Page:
Georgia Seeks Sponsors For State Parks
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The recession may be easing, but many states still have big budget deficits, and they're coming up with creative ways to make ends meet. In Georgia, officials have decided to allow advertising in parks in an effort to help keep those parks open. As Susanna Capelouto of Georgia Public Broadcasting reports, the idea is getting mixed reviews.
SUSANNA CAPELOUTO: As the commissioner of the Georgia Department of Natural Resources, Chris Clark oversees Georgia's 63 state parks and historic sites. He needs to find money fast.
Mr. CHRIS CLARK (Commissioner, Georgia Department of Natural Resources): Our alternative that we're worried about is not being able to keep our facilities open.
CAPELOUTO: Last year, Clark's department laid off 90 people because of a 40 percent budget cut, but he was able to keep every park open, though at reduced hours. Clark expects even more budget cuts, so he plans to sell advertising to offset the loss.
Mr. CLARK: We've got 125 boat ramps in Georgia, and we've got a lot of great boat dealerships in Georgia that would love the opportunity, probably, to help sponsor and provide maintenance and upkeep for a boat ramp in exchange of some type of sign as you pull in there, small sign that might say this boat ramp support by a donation from such-and-such boat dealer.
CAPELOUTO: Or this hiking trail brought to you by nature outfitter REI. At Sweetwater Creek State Park near Atlanta, Jonathan Carl(ph) is getting ready to take Sarah Bryn Hudgens(ph) on a hiking date. They stop at the trail's entrance, which leads to the park's big attraction, the ruins of an old cotton mill.
Mr. JONATHAN CARL: I'm in public relations, so I definitely know how you can tack on advertisements to just about anything. I certainly don't want to see a Coke sign, you know, advertised on an old mill over here...
Ms. SARAH BRYN HUDGENS: There was a mill back then.
Mr. CARL: Yeah, there's an old pre-, I think it's pre-Civil War mill. So we'll go see that, yeah.
Ms. HUDGENS: I'd be fine with something in the parking lot, around this area, just not once you're actually in what I think of as the real park and on the trail.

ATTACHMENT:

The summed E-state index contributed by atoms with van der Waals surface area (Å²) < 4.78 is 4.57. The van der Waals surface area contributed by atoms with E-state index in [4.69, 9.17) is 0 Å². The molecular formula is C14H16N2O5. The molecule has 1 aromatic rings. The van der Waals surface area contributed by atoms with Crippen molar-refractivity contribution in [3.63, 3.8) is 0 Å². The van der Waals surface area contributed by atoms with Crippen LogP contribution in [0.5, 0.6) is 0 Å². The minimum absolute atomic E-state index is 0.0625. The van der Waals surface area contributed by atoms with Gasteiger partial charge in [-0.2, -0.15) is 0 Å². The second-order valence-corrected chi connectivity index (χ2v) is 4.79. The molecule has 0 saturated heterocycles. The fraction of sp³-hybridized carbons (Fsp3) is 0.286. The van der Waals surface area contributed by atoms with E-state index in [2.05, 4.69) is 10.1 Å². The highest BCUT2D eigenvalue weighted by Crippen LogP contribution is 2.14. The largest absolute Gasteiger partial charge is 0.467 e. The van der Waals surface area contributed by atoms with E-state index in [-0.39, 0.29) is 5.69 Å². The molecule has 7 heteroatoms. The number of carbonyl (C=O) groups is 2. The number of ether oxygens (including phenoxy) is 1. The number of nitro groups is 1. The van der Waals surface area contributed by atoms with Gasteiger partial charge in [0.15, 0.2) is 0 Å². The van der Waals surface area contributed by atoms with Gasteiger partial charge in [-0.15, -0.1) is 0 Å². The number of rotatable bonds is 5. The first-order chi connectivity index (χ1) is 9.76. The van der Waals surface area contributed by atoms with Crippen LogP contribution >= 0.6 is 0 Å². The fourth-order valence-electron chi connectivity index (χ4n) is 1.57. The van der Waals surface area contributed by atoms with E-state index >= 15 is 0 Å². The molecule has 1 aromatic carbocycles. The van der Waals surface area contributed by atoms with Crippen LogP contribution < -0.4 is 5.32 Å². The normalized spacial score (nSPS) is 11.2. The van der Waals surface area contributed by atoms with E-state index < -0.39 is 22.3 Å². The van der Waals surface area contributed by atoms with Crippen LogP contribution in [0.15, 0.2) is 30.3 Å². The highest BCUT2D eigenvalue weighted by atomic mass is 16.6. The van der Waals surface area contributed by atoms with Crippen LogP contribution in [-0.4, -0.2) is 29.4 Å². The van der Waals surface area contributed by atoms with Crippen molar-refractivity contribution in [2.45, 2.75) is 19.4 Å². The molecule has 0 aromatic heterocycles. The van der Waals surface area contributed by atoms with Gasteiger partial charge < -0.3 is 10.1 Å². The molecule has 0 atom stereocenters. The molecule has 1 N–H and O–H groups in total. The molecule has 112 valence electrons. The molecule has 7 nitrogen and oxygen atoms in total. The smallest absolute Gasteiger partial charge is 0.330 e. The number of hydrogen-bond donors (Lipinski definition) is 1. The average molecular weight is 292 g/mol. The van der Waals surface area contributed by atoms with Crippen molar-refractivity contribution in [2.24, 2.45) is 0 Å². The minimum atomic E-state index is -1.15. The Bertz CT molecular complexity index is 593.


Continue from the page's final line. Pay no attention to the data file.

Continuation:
CAPELOUTO: Georgia is not alone. New Jersey is considering a similar idea. California already has a few limited corporate sponsorships to help keep parks open. It's an untapped market for businesses. Georgia gets 10 million state park visitors a year. Officials say any ads would be non-intrusive and tasteful. But that still worries Neil Haring(ph). He's a Georgia Sierra Club lobbyist and says there's no room for ads in state parks.
Mr. NEIL HARING (Lobbyist, Georgia Sierra Club): It's a place for people to get away from that. It's a refuge. That's why it's a park. You know, they it would be an amusement park if it was for advertising or a ballpark. There are parks where advertising is appropriate but state parks are not those parks.
CAPELOUTO: Environmentalists also worry that companies accused of pollution could buy some goodwill through their ads. That fear is one reason the National Park Service does not allow advertisements. Park Service spokesman David Bonner(ph) says a federal law was put in place more than 20 years ago.
Mr. DAVID BONNER (Spokesman, National Park Service): Once you say yes to some, where does it stop? You know, can you does it become billboards, neon signs, and it's difficult. So for us, it's just easier to just say no to everyone.
CAPELOUTO: Georgia officials are reviewing bids from marketing firms now and hope to find companies interested in state park advertising by this summer.
For NPR News, I'm Susanna Capelouto in Atlanta.
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